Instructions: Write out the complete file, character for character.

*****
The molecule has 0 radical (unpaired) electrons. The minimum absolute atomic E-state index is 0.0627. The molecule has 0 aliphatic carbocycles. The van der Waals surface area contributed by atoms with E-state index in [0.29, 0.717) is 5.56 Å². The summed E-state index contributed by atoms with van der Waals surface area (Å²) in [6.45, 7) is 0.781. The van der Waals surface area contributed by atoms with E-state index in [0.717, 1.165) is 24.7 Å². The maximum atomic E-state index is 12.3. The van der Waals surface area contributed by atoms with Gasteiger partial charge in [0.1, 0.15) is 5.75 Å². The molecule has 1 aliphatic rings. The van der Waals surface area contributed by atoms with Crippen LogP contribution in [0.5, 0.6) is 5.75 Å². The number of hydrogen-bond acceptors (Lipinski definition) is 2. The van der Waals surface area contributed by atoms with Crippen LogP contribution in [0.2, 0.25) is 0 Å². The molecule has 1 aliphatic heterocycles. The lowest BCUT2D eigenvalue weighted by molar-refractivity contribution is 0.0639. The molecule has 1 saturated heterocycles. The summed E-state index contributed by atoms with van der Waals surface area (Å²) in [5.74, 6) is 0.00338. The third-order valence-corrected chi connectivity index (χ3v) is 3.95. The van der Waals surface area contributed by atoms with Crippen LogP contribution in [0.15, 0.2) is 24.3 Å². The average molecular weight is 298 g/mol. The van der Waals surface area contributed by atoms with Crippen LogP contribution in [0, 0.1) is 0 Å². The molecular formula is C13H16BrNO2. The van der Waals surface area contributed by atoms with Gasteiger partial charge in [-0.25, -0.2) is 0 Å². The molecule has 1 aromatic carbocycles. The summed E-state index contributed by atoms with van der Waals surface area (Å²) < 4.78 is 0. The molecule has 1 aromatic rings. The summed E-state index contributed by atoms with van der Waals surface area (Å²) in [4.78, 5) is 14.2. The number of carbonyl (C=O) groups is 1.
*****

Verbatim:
The molecule has 0 radical (unpaired) electrons. The minimum absolute atomic E-state index is 0.0627. The molecule has 0 aliphatic carbocycles. The van der Waals surface area contributed by atoms with E-state index in [0.29, 0.717) is 5.56 Å². The summed E-state index contributed by atoms with van der Waals surface area (Å²) in [6.45, 7) is 0.781. The van der Waals surface area contributed by atoms with E-state index in [0.717, 1.165) is 24.7 Å². The maximum atomic E-state index is 12.3. The van der Waals surface area contributed by atoms with Gasteiger partial charge in [0.1, 0.15) is 5.75 Å². The molecule has 1 aliphatic rings. The van der Waals surface area contributed by atoms with Crippen LogP contribution in [0.5, 0.6) is 5.75 Å². The number of hydrogen-bond acceptors (Lipinski definition) is 2. The van der Waals surface area contributed by atoms with Crippen LogP contribution in [0.2, 0.25) is 0 Å². The molecule has 1 aliphatic heterocycles. The lowest BCUT2D eigenvalue weighted by molar-refractivity contribution is 0.0639. The molecule has 1 saturated heterocycles. The summed E-state index contributed by atoms with van der Waals surface area (Å²) in [5.74, 6) is 0.00338. The third-order valence-corrected chi connectivity index (χ3v) is 3.95. The van der Waals surface area contributed by atoms with Crippen LogP contribution in [0.15, 0.2) is 24.3 Å². The average molecular weight is 298 g/mol. The van der Waals surface area contributed by atoms with Crippen LogP contribution in [0, 0.1) is 0 Å². The molecular formula is C13H16BrNO2. The van der Waals surface area contributed by atoms with Gasteiger partial charge in [-0.25, -0.2) is 0 Å². The molecule has 1 aromatic carbocycles. The summed E-state index contributed by atoms with van der Waals surface area (Å²) < 4.78 is 0. The molecule has 1 aromatic rings. The summed E-state index contributed by atoms with van der Waals surface area (Å²) in [4.78, 5) is 14.2. The number of carbonyl (C=O) groups is 1.